1979 - The XL500S is introduced, a 498cc OHC fourvalve single with dual counterbalancers, a carburetor with an accelerator pump, an automatic compression release and a five-speed gearbox.
1982 - Pro-Link rear suspension is introduced on the XL250R, which remains a 249cc, OHC, four-valve single with two exhaust pipes and a six-speed gearbox. The XL500R also gets a Pro-Link rear suspension.
1983 - It’s a new era, a new engine and a new name for the biggest XL, which grows to become an air-cooled 589cc single as the XL600R, with an OHC Radial Four-Valve Combustion Chamber (RFVC) head, two carburetors and two head pipes, a five-speed gearbox and a Pro-Link rear suspension.
1984 - Honda introduces the XL350R, a 339cc OHC single with an RFVC head, two carburetors, two head pipes, a sixspeed gearbox and a Pro-Link rear suspension.
1984 - The XL250R gains an RFVC head and two carburetors while remaining an OHC, 249cc single with a six-speed gearbox.
1991 - Now designated as the XR250L, this street-going XR is essentially a street-legal XR250R.
1993 - The XR650L debuts with a 644cc SOHC RFVC engine with dry sump, electric starter, five speeds and XR600R-spec suspension components.
2008 - A new name for a new machine in a new millennium: The CRF230L brings a newmember to the Honda dual-sport clan.
Suzuki also presents a good way to learn how to trail ride with the DR200SE. It weighs just 249 pounds and has a seat height of only 32 inches, so you can build your confidence as you learn to ride. Of course, after you have some miles on the trail you’ll begin to appreciate the DR200SE’s range of advanced designs. It has a sturdy diamond frame, long-travel suspension and high-traction tires, so it soaks up rough terrain and handles well on tight trails.
The DR200SE is also designed to help you discover the fun of street riding as it has all the features it needs to make it street legal, along with a wide powerband and smooth acceleration.
The 2008 Suzuki DR200SE is a great way to fight the brand new CRF230L.
Kawasaki also enters the scene with a leaner, meaner and greener lightweight dual-sport machine and it does it big time!
The fun doesn’t have to stop at pavement boundaries when riding Kawasaki’s street legal KLX250S. This lightweight dual-purpose motorcycle is equally at home on the pavement or off-road and always ready for your next adventure. Now, thanks to significant updates that saw refinements made everywhere from its improved braking prowess to its aggressively styled bodywork, the KLX250 is more fun than ever.
When designing the CRF230L, Honda aimed at achieving a great balance between looks and a comfortable riding position. The last was given by the low seat position and the arrangement of the footpegs in relation to the handlebars which also make this dual sport a dream to handle but that is another story.
Honda created the bike’s bodywork after inspiring on the CRF-R’s so the body panels, fenders and pretty much all the plastic on the bike remind us of the championship-winning machines. For the success to be guaranteed CRF-R-inspired graphics were also added and, of course, the red color was kept for the new born also. The seat features two-tone colored material which really stands out as on the CRF-R.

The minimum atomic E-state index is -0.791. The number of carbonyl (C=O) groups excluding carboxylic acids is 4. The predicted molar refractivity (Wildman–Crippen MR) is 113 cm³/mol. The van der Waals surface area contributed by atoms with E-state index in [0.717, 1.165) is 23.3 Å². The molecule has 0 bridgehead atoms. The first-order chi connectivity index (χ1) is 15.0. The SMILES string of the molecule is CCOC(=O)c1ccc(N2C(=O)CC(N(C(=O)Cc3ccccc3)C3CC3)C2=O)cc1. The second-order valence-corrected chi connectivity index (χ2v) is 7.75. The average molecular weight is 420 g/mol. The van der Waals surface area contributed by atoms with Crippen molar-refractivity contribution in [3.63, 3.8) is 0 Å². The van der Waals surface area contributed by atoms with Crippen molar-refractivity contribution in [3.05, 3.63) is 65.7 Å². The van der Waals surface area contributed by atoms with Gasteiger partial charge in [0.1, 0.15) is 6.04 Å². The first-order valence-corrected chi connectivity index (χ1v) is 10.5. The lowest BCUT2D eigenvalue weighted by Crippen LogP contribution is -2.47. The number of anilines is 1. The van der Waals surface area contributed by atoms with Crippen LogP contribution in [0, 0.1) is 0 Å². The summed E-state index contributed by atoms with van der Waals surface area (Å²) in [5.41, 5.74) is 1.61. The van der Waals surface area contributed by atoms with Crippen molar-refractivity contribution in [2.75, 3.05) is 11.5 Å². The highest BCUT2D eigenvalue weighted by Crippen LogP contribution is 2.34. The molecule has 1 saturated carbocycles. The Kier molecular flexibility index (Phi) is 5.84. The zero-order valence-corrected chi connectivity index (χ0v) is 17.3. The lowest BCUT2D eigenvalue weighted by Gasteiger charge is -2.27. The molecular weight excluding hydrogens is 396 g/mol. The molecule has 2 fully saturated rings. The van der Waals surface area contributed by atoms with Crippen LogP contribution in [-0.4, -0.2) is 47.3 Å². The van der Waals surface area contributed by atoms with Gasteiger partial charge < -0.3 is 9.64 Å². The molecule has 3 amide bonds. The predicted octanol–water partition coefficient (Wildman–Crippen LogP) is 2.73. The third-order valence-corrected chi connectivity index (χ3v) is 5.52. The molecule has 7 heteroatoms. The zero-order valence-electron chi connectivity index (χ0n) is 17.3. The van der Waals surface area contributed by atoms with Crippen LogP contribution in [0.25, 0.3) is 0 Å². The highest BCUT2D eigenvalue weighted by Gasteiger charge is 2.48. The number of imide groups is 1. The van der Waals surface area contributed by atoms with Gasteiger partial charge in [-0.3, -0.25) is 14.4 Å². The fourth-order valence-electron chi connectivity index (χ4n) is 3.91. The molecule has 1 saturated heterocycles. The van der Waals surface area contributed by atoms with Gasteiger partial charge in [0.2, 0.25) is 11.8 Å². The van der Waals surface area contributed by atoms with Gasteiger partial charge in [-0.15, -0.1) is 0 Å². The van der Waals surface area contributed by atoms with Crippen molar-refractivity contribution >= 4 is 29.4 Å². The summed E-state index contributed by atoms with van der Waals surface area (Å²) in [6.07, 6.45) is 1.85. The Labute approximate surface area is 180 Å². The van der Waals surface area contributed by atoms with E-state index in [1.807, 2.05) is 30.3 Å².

The tires are positioned on lightweight rims featuring straight-pull spokes that give an original dual-sport look meaning that they stand out both on the pavement and on the trails.
The all-new reliable dual-sport machine that will become a true workhorse once bought, comes with a retail price of only $4,499 and with the promise of qualifying its owner for a one-year complimentary membership in the Honda Rider’s Club of America. Fans won’t miss this opportunity and I bet you won’ too.
Offering a low seat height, a narrow engine, light weight and outstanding fuel economy, it’s the perfect bike for everything from around-town commutes to dirt-road exploring! And best of all, it offers plenty of Honda’s world-famous dependability, apart from its racy look.
Introducing the CRF230L, a compact and lightweight adventure- loving dual-sport machine that willingly serves as an economical commuter, a motor-home runabout or a weekend outback-exploration vehicle—this is one bike that can do it all.
Engine and Transmission
Type: air-cooled single-cylinder four-stroke
Bore x Stroke: 65.5mm x 66.2mm
Compression Ratio: 9.0:1
Valve Train: SOHC; two-valve
Induction: Carburetor 30mm CV
Final Drive: #520 O-ring-sealed chain;
Chassis and Dimensions
Front Suspension: 37mm leading-axle Showa fork; 9 inches of travel
Rear Suspension: Pro-Link Showa single shock with spring preload adjustability; 6.3 of inches travel
Front Brake: Single 240mm disc
Rear Brake: 220mm disc
Front Tire: 2.27-21
Rear Tire: 120/80-18
Wheelbase: 52.75 inches
Rake (Caster Angle): 26.83”
Trail: 103mm (4.0 inches)
Seat Height: 31.9 inches
Ground Clearance: 9.5 inches
Fuel Capacity: 2.3 gallons, including 0.7 gallon reserve
Curb Weight: 267 pounds
-Dependable 223cc single-cylinder air-cooled four-stroke engine offers plenty of user-friendly power and lots of torque spread over a wide rpm-range.
30mm CV carburetor for crisp throttle response.
Electric start for easy starting.
Lightweight aluminum crankcase.
Maintenance-free CD ignition.
Heavy-duty clutch offers smooth, progressive engagement.
Smooth-shifting, versatile six-speed transmission.
Heavy-duty O-ring-sealed chain for durability and reduced maintenance.
-Box-section aluminum swingarm.
Lightweight semi-double-cradle high-tensile steel frame.
37mm leading-axle Showa front fork offers 9.0 inches of suspension travel.
Fork boots keep dirt and moisture away from fork seals.
Heavy-duty Showa rear shock offers 6.3 inches of travel.
Snail-type chain adjusters for easy maintenance.
Powerful 240mm front disc brake, and 220mm rear disc brake.
Strong, lightweight rims with straight-pull spokes.
-CRF-R-inspired bodywork and graphics.
Motocross-style seat is low and comfortable, and allows maximum rider movement.
Durable front and rear steel sprockets.
High-quality handlebar with comfortable grips.
Wide cleated, folding, self-cleaning footpegs and brake pedal for secure footing.
Quiet, USDA-qualified spark arrester/muffler.
Maintenance-free sealed battery.
Ignition switch key for added security.
Transferable one-year limited warranty; extended coverage available with a Honda Protection Plan.
Purchase of a new, previous unregistered Honda USA-certified unit by and individual retail user in the United States qualifies the owner for a one-year complimentary membership in the Honda Rider’s club of America.
Hand Guard kit